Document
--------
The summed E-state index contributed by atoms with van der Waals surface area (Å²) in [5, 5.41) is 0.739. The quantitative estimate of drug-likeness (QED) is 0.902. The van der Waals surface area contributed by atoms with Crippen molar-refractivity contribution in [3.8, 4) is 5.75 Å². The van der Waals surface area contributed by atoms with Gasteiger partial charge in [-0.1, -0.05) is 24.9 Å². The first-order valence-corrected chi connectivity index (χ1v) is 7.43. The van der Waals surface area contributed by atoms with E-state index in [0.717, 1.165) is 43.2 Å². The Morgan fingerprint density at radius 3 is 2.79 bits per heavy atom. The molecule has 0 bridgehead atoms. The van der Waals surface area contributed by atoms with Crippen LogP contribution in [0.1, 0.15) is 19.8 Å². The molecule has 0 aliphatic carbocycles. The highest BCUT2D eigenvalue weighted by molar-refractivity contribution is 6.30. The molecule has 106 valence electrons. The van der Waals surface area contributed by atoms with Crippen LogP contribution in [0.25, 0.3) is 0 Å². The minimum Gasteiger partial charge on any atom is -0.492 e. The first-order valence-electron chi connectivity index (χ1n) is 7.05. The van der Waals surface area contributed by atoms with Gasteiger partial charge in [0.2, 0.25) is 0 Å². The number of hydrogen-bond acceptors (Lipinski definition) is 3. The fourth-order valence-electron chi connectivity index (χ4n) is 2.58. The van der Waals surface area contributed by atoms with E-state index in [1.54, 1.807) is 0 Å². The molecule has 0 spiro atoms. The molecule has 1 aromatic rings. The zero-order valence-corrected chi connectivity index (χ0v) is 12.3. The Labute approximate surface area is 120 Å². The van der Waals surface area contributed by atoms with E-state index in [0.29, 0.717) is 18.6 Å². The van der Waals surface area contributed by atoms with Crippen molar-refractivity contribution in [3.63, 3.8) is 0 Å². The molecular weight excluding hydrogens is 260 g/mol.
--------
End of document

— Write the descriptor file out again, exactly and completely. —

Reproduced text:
The summed E-state index contributed by atoms with van der Waals surface area (Å²) in [5, 5.41) is 0.739. The quantitative estimate of drug-likeness (QED) is 0.902. The van der Waals surface area contributed by atoms with Crippen molar-refractivity contribution in [3.8, 4) is 5.75 Å². The van der Waals surface area contributed by atoms with Gasteiger partial charge in [-0.1, -0.05) is 24.9 Å². The first-order valence-corrected chi connectivity index (χ1v) is 7.43. The van der Waals surface area contributed by atoms with E-state index in [0.717, 1.165) is 43.2 Å². The Morgan fingerprint density at radius 3 is 2.79 bits per heavy atom. The molecule has 0 bridgehead atoms. The van der Waals surface area contributed by atoms with Crippen LogP contribution in [0.1, 0.15) is 19.8 Å². The molecule has 0 aliphatic carbocycles. The highest BCUT2D eigenvalue weighted by molar-refractivity contribution is 6.30. The molecule has 106 valence electrons. The van der Waals surface area contributed by atoms with Crippen LogP contribution in [0.25, 0.3) is 0 Å². The minimum Gasteiger partial charge on any atom is -0.492 e. The first-order valence-electron chi connectivity index (χ1n) is 7.05. The van der Waals surface area contributed by atoms with Gasteiger partial charge in [0.2, 0.25) is 0 Å². The number of hydrogen-bond acceptors (Lipinski definition) is 3. The fourth-order valence-electron chi connectivity index (χ4n) is 2.58. The van der Waals surface area contributed by atoms with E-state index in [1.54, 1.807) is 0 Å². The molecule has 0 spiro atoms. The molecule has 1 aromatic rings. The zero-order valence-corrected chi connectivity index (χ0v) is 12.3. The Labute approximate surface area is 120 Å². The van der Waals surface area contributed by atoms with E-state index in [0.29, 0.717) is 18.6 Å². The van der Waals surface area contributed by atoms with Crippen molar-refractivity contribution in [3.63, 3.8) is 0 Å². The molecular weight excluding hydrogens is 260 g/mol.